Critics played down the 3 crows and many said it was the most enchanted film to come out of the Disney Studio. Dumbo saved Disney as they lost so much money from the Mickey Mouse film Fantasia flop…
    Yes I am a geek lol 🙂

    • The opening scene of Dumbo is considered to be the most racist part of a Disney film ever created… I had a really interesting discussion with someone about it last year…

      • It was when segregation was at its height black seat and white seats was the norm on a bus, white cafe and black cafe was standard, even at the start of WWII black troops were not trained for combat, they were given the more menial jobs and even during Vietnam black troops were called cannon fodder.
        During WWII a lot of black GI’s came to the UK and found they are welcomed with open arms, freedom to walk down the street, freedom to dance in the dance halls with white women, some black GI’s even went on to father children with British white women, when it came to the end of the war the black GI’s were forbidden to take their white girl friends and child back to the US, a few escaped under the wire and a few stayed in the UK, but many women were left here with their children of mixed race. I watch a documentary on the BBC about it.
        Having not seen the Dumbo in such a long time I found this paragraph that mentions the start of the film and the racism found in it

        ‘At the beginning of the movie, there is a scene where the circus is being set up. In this scene not only are the animals helping with the work, but also faceless black men are seen setting up. Their faces are completely featureless with no eyes, mouth, or nose. they possess no individual identities at all. This is characteristic of the time period because the 1940s was before the Civil Rights Movement, and although there was no slavery, blacks were still segregated and considered as lesser people at the time.’

        Jungle Book is another all the characters are given very British accents except for King Louie, who wanted to become a ‘Real Person’ who had a black accent said to be loosely based on Louie Armstrong.
        In 1989 film ‘Little Mermaid’ a Jamaican-sounding crab teaches Ariel that life is better “Under the Sea,” because underwater you don’t have to get a job. The song that the crab sings is:
        ‘Up on the shore they work all day
        Out in the sun they slave away’

        Read more: http://www.cracked.com/article_15677_the-9-most-racist-disney-characters.html#ixzz2sqHVU2rg

        Not many black people would have even been able to see the early Disney film as most of American cinemas ran a whites only policy not by choice but by companies such as Disney owning the theatres. Even today Disney Corporation is still the most influential production companies in America, possible the world, even today they are producing racist and stereotypical animations, they don’t do it in their live movies. I wonder why? Is it because animations don’t have a voice?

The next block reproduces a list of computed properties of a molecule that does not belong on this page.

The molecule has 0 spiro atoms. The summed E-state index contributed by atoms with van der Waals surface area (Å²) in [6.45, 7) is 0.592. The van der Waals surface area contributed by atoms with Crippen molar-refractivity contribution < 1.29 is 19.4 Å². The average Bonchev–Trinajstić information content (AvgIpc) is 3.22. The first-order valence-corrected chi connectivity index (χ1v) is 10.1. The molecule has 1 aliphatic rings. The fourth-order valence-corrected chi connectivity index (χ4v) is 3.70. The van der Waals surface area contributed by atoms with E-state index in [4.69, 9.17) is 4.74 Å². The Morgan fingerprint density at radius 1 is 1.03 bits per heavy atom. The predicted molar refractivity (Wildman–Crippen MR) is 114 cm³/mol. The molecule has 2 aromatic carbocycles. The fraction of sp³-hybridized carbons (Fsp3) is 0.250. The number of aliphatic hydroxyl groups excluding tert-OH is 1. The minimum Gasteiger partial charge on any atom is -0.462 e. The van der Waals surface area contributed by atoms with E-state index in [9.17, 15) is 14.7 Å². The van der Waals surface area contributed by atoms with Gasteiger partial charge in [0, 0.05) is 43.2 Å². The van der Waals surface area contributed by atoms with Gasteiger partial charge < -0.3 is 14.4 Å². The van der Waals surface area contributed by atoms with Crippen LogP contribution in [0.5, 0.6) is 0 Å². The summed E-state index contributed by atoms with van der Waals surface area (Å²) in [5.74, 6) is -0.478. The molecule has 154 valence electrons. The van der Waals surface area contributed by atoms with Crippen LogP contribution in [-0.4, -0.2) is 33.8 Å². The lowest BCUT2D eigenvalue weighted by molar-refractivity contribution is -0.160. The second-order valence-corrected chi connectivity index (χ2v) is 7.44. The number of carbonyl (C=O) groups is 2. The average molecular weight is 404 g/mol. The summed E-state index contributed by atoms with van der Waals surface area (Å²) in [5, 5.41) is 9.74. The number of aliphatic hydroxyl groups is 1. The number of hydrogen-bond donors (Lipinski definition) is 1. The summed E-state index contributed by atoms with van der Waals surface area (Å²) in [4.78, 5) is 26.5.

4. This is certainly something to think about….but I think Disney is getting a little better. After all, many of the princesses are from different time periods. Snow White and Aurora are earlier princesses, so it is probably not surprising that they are less independent (wasn’t Snow White from the 1940’s?)…Mulan and Rapunzel are newer princesses, so I think that independent streak is showing that women nowadays are more independent. Also, the princess from Frozen (whose name I forget at the moment) is pretty independent herself…going after her sister in her ball gown (though maybe she should have put on a coat first).

      • I think Disney is starting to get a little better, but of course there is still room for improvement. The Little Mermaid and Beauty and the Beast were my two favorite Disney princess movies…Belle was a bookworm (And I can identify with that), and Ariel was super curious (again, something I can identify with). Plus, I loved Belle’s golden dress. 😉

  5. So, I’m considered a senior citizen and I’m also still in love with Disney. You make a good point, but Disney is all about fantasy.

    • You’re absolutely right… I sometimes have these random thoughts so I jot them down here – I’ve had some fabulous discussions because of it!

  6. You are right. All these handsome Prince’s constantly rescuing fair maidens puts a ton of pressure on us regular guys. Would the Princesses be so eager to run off with their rescuer didn’t have a square jaw and six pack abs? I’m going to have to talk to the Disney folks about this terrible male stereotyping.

  7. I agree Disney is all about fantasy but my husband thought I was good looking ( not beautiful as his rose coloured glasses didn’t work that well) and I wouldn’t have changed him for Brad or George . I am 75 and still enjoy fantasy where , after adversity , comes happiness. I like ‘Enchanted’ and ‘ Tangled’. Really enjoy your outlook on life.